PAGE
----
The ‘Cookie Law’ came into effect May 2011 and website owners were given twelve months to take action towards compliance. Twelve months is up on 26 May 2012 and failure to comply could lead to a £500,000 fine. However, action will only be taken against you if a complaint is made and you are deemed not to be in the process of complying.
What is a Cookie?
a piece of data stored by a website within a browser, and then subsequently sent back to the same website by the browser
Cookies provide a way for websites to remember what a visitor has done whilst visiting that website. For example pages visited, buttons clicked, items added to a shopping basket and so on. This information can be stored on your computer for the duration of the visit or be kept recorded for a longer time. Information can also be stored on the web server which hosts the website – for example an online shop may store your address and details to make the checkout process easier in future.
Do Cookies Pose a Security Risk?
No. Cookies are text files and can’t be used to read information on your Hard Drive or to spread Viruses or Malware.
Terminology of Cookies
There are a variety of different cookies and names used; Session Cookie, Persistant Cookie, Secure Cookie, HTTPOnly Cookie, Third-Party Cookie, Super Cookie, Zombie Cookie.
Cookies that ‘belong’ to the website you are visiting and are set to the same domain that appears in your browser’s address bar can be referred to as First-Party cookies.
Third-Party cookies are set with a different domain to that which you see in your browser bar and as such send your visiting information to a third-party server. An example of a third-party cookie would be those set by advertisers who display their ads on a website you are visiting. It is how Google, for example, will serve you up very specific Ads that are likely to be of interest to you. So I might see Ads for Strawberry Jam because I have been doing lots of searches for it recently but you might see Ads for Holidays in Africa. Even though we are both visiting the same website we may both see different Ads – depending on the advertisers settings.
Modern browsers allow you to block Third-Party cookies and protect your Privacy. It is these Third-party Cookies that are of most concern to Privacy groups and the Law makers but First-Party cookies also fall under these rules.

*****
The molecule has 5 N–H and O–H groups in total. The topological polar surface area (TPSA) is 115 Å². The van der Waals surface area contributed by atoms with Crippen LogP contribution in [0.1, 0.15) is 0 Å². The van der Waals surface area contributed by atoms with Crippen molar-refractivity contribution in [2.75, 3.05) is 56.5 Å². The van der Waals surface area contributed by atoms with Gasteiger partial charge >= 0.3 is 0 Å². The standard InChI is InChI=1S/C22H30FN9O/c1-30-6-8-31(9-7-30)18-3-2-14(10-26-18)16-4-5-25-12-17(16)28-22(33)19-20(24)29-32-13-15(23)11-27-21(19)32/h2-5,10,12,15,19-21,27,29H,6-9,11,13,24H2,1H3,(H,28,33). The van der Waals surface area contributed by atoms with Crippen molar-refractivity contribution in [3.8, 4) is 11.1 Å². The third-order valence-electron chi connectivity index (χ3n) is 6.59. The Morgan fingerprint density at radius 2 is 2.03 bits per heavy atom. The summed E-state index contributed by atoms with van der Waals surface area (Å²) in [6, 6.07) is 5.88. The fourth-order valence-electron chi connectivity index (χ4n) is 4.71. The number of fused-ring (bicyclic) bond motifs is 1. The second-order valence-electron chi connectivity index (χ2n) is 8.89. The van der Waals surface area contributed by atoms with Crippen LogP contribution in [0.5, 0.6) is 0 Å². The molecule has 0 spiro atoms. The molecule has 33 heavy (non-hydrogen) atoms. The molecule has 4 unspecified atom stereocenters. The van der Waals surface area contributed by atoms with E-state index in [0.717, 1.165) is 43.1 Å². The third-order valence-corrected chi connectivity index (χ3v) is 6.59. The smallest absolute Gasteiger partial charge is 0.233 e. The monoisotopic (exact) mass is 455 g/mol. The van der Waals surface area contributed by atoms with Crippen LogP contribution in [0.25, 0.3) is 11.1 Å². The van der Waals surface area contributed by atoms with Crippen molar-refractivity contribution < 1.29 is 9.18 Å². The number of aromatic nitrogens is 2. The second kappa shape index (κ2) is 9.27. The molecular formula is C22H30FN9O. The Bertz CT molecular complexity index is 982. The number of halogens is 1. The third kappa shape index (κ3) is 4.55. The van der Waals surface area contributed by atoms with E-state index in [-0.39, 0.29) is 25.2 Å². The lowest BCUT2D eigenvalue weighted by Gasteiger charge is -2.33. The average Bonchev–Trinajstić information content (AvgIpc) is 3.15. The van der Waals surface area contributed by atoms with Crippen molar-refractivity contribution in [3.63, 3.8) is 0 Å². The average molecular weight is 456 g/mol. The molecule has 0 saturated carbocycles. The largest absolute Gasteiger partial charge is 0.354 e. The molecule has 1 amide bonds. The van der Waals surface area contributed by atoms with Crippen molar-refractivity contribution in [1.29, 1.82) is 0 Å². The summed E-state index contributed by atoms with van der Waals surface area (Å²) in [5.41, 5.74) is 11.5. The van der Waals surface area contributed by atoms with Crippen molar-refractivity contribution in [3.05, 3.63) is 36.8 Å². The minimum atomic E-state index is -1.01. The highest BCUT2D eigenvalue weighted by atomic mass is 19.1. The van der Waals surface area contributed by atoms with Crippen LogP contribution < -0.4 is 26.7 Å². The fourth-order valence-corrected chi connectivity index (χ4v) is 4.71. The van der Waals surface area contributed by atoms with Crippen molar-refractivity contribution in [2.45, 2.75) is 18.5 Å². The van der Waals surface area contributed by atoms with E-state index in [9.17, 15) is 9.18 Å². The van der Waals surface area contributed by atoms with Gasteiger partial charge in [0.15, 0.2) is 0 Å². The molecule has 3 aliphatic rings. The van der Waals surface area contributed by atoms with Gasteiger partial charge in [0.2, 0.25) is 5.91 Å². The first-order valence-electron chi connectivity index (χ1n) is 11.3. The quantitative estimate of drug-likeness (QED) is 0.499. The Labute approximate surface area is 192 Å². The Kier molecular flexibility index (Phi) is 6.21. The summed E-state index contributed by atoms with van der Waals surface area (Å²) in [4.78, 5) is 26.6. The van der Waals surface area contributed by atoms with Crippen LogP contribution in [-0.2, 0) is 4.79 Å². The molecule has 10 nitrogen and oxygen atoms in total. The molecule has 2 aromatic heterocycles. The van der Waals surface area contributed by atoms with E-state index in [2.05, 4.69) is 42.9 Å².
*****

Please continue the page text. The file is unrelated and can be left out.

So What’s New?
As of May 2011 websites need to gain permission from visitors before cookies are set. Because the Law had received such little publicity in 2011 coupled with the fact that most of the Government’s own website’s were not ready for compliance then we were all given 12 months grace. But time is up!
How do we Comply?
To comply fully with the Law a website must fulfil three requirements;
- prevent cookies being set when a visitor arrives at the website (unless prior consent has been given).
- provide information about the cookies that the site uses
- ask for visitor’s permission to set these cookies.
Please note that any cookie that is ‘strictly necessary’ in order for the website to function as intended does not require consent – this may include cookies such as for logged in areas or for shopping baskets etc..
The First Step – Cookie Audit
What’s a Cookie Audit and how do we do that?
A cookie audit is simply an review of all the cookies that are used on your website including their name, is and purpose.
However, if you would like to do this yourself then most browsers will be able to list the cookies contained on each page. From this you can then jot down each and using their id you can google for a definition of each cookie.
What then and how do we become fully Compliant?
If you would like to be fully compliant right from the 26 May 2012 then we have several solutions for you to choose from depending on your requirements.
Final Thoughts and Costs
We have seen businesses charging up to a £1000 to ensure websites become compliant and many others advertising £300 annual compliance contracts. These kind of figures are quite over-the-top for most websites in our opinion.
Please speak to us first for free and impartial advice.
Please do not hesitate to email or call on 01837 811277.
To learn more we would recommend visiting AllAboutCookies.org.